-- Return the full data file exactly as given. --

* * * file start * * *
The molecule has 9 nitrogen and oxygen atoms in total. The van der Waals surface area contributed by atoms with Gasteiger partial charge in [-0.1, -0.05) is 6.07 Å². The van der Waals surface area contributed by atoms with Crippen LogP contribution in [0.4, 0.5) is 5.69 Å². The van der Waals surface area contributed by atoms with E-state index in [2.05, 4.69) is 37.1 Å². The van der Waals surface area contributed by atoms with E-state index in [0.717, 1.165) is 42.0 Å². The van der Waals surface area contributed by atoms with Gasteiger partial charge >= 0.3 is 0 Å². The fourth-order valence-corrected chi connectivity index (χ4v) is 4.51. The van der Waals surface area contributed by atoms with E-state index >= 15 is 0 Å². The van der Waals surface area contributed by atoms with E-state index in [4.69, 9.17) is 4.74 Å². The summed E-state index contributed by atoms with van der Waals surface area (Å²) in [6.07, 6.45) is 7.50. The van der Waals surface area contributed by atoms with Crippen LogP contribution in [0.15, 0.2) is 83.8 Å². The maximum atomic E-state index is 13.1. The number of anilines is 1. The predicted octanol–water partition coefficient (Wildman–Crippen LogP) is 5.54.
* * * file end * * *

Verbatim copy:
The molecule has 9 nitrogen and oxygen atoms in total. The van der Waals surface area contributed by atoms with Gasteiger partial charge in [-0.1, -0.05) is 6.07 Å². The van der Waals surface area contributed by atoms with Crippen LogP contribution in [0.4, 0.5) is 5.69 Å². The van der Waals surface area contributed by atoms with E-state index in [2.05, 4.69) is 37.1 Å². The van der Waals surface area contributed by atoms with E-state index in [0.717, 1.165) is 42.0 Å². The van der Waals surface area contributed by atoms with Gasteiger partial charge >= 0.3 is 0 Å². The fourth-order valence-corrected chi connectivity index (χ4v) is 4.51. The van der Waals surface area contributed by atoms with E-state index >= 15 is 0 Å². The van der Waals surface area contributed by atoms with E-state index in [4.69, 9.17) is 4.74 Å². The summed E-state index contributed by atoms with van der Waals surface area (Å²) in [6.07, 6.45) is 7.50. The van der Waals surface area contributed by atoms with Crippen LogP contribution in [0.15, 0.2) is 83.8 Å². The maximum atomic E-state index is 13.1. The number of anilines is 1. The predicted octanol–water partition coefficient (Wildman–Crippen LogP) is 5.54.